The Importance Of Wednesday’s Speech
Charlie Cook, one of the more respected political analysts, has a piece in the National Journal that patiently explains what the left and Democrats still don’t seem to understand – they won, but they didn’t win what they think they won.
In fact, they won much less than that. “Change”, as defined by many independents who put Barack Obama and the Democrats in office, had little to do with expanding government. And within a span of a few months, the entire political dynamic changed, but apparently the left missed it:
Independent voters — fired up by the war in Iraq and Republican scandals — gave Democrats control of both chambers of Congress in 2006. Two years later, independents upset with President Bush and eager to give his party another kick expanded the Democratic majorities on the Hill. Late in the campaign, the economic downturn, together with an influx of young people and minorities enthusiastic about Obama, created a wave that left the GOP in ruins.
That was then; this is now. For the seven weeks from mid-April through the first week of June, Obama’s weekly Gallup Poll approval rating among independents ran in the 60-to-70 percent range. But in four of the past five weeks, it has been only in the mid-to-high 40s. Meanwhile, Democrats and liberals seem lethargic even though Republicans and conservatives are spitting nails and can’t wait to vote.
Why? Cook explains the basics of what has happened:
While political analysts were fixated on last fall’s campaign and on Obama’s victory, inauguration, and first 100 days in office, two other dynamics were developing. First, the worst economic crisis since the Great Depression scared many voters, making them worry about their future and that of their children and grandchildren. And the federal government’s failure to prevent that calamity fundamentally undermined the public’s already low confidence in government’s ability to solve problems. Washington’s unprecedented levels of intervention — at the end of Bush’s presidency and the start of Obama’s — into the private sector further unnerved the skittish public. People didn’t mind that the head of General Motors got fired. What frightened folks was that it was the federal government doing the firing.
Many conservatives predictably fear — and some downright oppose — any expansion of government. But late last year many moderates and independents who were already frightened about the economy began to fret that Washington was taking irreversible actions that would drive mountainous deficits higher. They worried that government was taking on far more than it could competently handle and far more than the country could afford. Against this backdrop, Obama’s agenda fanned fears that government was expanding too far, too fast. Before long, his strategy of letting Congress take the lead in formulating legislative proposals and thus prodding lawmakers to take ownership in their outcome caused his poll numbers on “strength” and “leadership” to plummet.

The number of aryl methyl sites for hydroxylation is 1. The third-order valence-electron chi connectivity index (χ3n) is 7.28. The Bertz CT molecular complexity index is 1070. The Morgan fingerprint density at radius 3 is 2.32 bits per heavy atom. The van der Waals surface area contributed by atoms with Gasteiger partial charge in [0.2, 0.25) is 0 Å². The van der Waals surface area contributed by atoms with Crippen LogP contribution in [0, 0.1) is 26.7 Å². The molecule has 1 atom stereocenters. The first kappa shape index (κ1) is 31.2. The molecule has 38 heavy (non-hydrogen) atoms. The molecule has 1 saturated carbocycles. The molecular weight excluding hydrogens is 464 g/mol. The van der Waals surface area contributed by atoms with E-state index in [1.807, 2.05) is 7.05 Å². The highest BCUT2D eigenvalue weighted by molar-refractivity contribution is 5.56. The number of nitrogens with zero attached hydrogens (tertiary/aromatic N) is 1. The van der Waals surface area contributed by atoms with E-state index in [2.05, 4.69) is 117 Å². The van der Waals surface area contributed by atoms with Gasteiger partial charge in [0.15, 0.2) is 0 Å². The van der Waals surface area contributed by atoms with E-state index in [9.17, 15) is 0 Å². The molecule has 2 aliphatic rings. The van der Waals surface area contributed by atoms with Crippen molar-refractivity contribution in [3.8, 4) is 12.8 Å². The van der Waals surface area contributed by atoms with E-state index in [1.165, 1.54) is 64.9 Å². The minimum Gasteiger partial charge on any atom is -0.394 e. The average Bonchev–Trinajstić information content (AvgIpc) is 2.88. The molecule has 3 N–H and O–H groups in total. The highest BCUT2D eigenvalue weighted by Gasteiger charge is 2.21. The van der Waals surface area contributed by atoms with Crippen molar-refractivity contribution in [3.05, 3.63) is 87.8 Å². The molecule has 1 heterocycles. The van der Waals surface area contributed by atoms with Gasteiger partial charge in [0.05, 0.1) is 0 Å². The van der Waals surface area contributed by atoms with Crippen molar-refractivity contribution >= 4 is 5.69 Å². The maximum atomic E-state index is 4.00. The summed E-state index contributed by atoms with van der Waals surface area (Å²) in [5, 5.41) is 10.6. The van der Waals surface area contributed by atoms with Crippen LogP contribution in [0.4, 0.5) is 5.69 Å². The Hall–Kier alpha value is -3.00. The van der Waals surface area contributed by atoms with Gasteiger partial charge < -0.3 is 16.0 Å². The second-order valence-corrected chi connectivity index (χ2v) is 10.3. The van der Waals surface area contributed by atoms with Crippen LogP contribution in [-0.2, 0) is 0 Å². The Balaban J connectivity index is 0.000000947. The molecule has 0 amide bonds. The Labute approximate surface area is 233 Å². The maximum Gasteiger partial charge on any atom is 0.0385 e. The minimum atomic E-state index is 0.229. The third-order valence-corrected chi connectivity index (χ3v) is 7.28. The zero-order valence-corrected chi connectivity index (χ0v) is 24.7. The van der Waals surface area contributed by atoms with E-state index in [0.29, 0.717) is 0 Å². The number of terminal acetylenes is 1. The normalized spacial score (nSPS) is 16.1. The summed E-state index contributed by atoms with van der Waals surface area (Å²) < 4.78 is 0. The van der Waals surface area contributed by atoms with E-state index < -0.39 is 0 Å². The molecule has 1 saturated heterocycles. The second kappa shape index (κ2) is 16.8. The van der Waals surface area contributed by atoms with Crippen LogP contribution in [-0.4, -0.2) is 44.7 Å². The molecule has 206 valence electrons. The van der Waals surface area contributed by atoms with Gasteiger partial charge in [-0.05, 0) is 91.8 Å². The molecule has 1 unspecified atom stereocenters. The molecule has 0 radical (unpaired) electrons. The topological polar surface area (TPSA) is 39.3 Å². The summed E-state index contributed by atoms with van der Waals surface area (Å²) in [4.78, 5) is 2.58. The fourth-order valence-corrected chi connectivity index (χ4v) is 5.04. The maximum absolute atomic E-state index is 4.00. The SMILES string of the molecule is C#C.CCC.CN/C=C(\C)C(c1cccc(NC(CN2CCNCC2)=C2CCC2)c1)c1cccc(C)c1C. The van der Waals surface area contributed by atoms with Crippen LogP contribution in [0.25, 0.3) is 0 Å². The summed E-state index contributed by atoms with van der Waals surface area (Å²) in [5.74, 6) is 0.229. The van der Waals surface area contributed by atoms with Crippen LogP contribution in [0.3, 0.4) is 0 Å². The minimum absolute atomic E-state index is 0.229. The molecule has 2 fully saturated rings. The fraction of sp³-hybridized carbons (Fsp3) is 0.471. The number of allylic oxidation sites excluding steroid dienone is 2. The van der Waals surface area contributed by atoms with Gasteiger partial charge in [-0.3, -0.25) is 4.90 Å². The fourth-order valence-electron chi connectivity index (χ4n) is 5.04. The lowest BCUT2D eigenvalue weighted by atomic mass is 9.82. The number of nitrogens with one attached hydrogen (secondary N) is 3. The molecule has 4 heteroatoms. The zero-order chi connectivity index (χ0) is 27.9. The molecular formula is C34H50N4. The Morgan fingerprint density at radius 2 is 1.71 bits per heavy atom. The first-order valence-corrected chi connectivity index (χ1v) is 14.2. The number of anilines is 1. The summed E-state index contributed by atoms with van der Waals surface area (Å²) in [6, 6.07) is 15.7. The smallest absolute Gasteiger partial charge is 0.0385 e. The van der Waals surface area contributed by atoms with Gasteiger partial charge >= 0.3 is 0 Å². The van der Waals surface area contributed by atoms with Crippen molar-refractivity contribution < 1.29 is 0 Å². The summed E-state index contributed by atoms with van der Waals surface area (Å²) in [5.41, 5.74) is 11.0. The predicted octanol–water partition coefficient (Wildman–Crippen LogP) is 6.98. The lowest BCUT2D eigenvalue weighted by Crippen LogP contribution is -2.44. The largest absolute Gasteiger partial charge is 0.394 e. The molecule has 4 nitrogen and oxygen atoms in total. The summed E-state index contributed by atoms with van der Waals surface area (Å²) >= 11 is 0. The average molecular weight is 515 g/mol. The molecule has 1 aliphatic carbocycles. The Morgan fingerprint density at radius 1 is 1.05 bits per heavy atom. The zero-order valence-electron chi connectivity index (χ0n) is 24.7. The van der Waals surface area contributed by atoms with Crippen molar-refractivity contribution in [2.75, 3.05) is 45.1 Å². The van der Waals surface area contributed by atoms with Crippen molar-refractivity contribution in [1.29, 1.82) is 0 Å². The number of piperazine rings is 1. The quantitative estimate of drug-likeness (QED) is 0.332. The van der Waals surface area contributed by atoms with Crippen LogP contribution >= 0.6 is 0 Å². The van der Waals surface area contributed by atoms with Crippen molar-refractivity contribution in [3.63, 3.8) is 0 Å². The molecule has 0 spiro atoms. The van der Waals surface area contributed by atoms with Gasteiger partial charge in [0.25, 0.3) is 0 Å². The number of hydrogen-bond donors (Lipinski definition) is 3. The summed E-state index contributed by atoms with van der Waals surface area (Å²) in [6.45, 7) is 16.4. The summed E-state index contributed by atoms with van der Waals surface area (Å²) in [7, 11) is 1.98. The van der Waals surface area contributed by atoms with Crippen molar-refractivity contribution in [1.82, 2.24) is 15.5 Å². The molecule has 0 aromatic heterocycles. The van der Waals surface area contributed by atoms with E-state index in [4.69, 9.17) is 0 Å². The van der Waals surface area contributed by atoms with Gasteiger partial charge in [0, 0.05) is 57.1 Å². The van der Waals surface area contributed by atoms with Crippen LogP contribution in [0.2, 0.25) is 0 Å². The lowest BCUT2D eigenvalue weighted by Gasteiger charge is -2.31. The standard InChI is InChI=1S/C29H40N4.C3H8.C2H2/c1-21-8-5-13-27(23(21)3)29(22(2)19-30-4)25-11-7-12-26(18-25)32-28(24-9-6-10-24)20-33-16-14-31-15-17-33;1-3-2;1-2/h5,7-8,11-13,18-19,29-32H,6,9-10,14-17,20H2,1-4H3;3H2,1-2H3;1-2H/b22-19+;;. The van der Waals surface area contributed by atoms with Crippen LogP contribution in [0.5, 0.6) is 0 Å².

These fears haven’t been allayed one bit. In fact, they’ve been ignored completely as Democrats continue their approach to the issue of health care. Americans are telling them, in every poll and every townhall meeting, to back off the direction they seem to be insisting on taking. One of the implications in Cook’s assessment of why Republicans were kicked out in 2006 and again in 2008 was a growing frustration with the deafness of the Repubicans. They weren’t listening. They moved ahead with their agenda and never seemed to consider what their constituents were saying.
The Democrats are in exactly the same sort of loop. They’ve finally got the power, they’ve either misinterpreted their mandate or are simply ignoring the people for the chance to pass what they’ve long wanted to pass and are very close to paying a huge political price for doing so. Cook addresses that point:
With 14 months to go before the 2010 midterm election, something could happen to improve the outlook for Democrats. However, wave elections, more often than not, start just like this: The president’s ratings plummet; his party loses its advantage on the generic congressional ballot test; the intensity of opposition-party voters skyrockets; his own party’s voters become complacent or even depressed; and independent voters move lopsidedly away. These were the early-warning signs of past wave elections. Seeing them now should terrify Democrats.
If you take an objective look at the situation under which the Republicans lost their power, Cook’s formula was precisely how it played out. If you take an equally objective look at how this situation is forming up, you can indeed see what Cook is talking about repeating itself for Democrats.
And that brings us to the Obama health care speech on Wednesday – many are calling it a “make or break” speech. I’m of the opinion that it is more likely to be too little too late. Popular support for any bill is trending down. Popular support for the Democrat’s version(s) has been trending down. Obama’s approval ratings concerning health care have been falling.
Unless Obama has some startling new ideas, never before discussed which will be introduced and promise to be pleasing to both sides, he’s stuck with attempting to repackage and spin the same old tired arguments which have, to this point, been pretty well rejected.
Wednesday’s speech could indeed still be a “make or break” speech, but not for health care. Instead it may make or break Democratic support (depending on the President’s stance on the public option) and sound the death knell for Democratic Congressional control and, possibly, the presidency. It is indeed an important speech – but not for the reasons Democrats think.